Today I have an opinion piece at The Hill, arguing that the Supreme Court should rule in favor of religious organizations, including the Catholic charity Little Sisters of the Poor, Guidestone Financial Resources and other Baptist institutions. against the Obama administration. Oral arguments are being heard this week.
Here’s an excerpt:
I believe that every person will stand before the Judgment Seat of Christ, and give an account for their life, including how we spent our resources. You don’t have to agree with me on that, or on abortion or on anything else. I don’t even agree with the Little Sisters on their views on the morality of contraception. That doesn’t matter. What matters is that the ministries themselves sincerely believe what the government demands of them is wrong. The government’s theology lesson to these ministries is an expensive one—threatening massive fines every year. The Little Sisters alone face a staggering $70 million penalty just to continue serving elderly poor people as they have for 175 years.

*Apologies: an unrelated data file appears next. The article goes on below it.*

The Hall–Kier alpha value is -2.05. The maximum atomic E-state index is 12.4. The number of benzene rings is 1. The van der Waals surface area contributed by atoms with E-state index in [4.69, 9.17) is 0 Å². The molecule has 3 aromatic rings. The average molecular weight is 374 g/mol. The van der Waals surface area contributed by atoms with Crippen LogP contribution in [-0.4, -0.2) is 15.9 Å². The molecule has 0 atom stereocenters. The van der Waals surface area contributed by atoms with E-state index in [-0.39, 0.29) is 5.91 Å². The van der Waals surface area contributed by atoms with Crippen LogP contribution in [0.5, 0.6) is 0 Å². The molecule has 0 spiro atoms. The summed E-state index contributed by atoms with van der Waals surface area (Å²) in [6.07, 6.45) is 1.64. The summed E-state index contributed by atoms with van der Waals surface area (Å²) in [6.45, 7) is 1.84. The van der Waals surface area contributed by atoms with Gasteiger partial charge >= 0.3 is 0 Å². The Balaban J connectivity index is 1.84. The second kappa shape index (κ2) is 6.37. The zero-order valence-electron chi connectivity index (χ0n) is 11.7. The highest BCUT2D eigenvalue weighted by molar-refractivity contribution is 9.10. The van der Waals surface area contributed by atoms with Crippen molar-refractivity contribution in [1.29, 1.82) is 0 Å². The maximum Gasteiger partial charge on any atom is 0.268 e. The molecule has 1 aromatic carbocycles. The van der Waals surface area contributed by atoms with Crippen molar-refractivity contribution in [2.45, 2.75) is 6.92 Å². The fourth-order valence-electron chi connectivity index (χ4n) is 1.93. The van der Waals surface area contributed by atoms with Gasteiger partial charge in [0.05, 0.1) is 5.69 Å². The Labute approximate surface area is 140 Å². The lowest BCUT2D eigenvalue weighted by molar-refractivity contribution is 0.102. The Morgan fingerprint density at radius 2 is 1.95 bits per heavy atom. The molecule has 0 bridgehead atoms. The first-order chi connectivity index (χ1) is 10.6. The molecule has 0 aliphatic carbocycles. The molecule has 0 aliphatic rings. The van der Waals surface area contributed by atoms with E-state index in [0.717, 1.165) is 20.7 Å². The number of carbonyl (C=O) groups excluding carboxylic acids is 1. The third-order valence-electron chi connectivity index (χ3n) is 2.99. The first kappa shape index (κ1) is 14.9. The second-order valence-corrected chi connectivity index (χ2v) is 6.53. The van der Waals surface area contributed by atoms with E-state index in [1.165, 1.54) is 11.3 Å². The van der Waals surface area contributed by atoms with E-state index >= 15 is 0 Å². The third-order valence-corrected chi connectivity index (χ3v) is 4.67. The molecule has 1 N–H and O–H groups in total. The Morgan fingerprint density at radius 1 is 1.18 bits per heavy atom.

You can read the full editorial here.
The government’s pursuit of Little Sisters of the Poor, Guidestone, and other religious groups is yet another example of how often cultural elites misunderstand not only religious liberty but religious belief itself. This shows up in almost all of these conversations, whether this case or the legislative attempts to codify RFRA. If one cannot empathize with why defying conscience on a matter of religious exercise is a life-or-death concern, then one is free to impute all sorts of evil motives. Why doesn’t the employee at Abercrombie and Fitch just ditch the head scarf to work there? After all, that’s just fashion. Why won’t the Amish just drive in cars down the road like “regular people” do?
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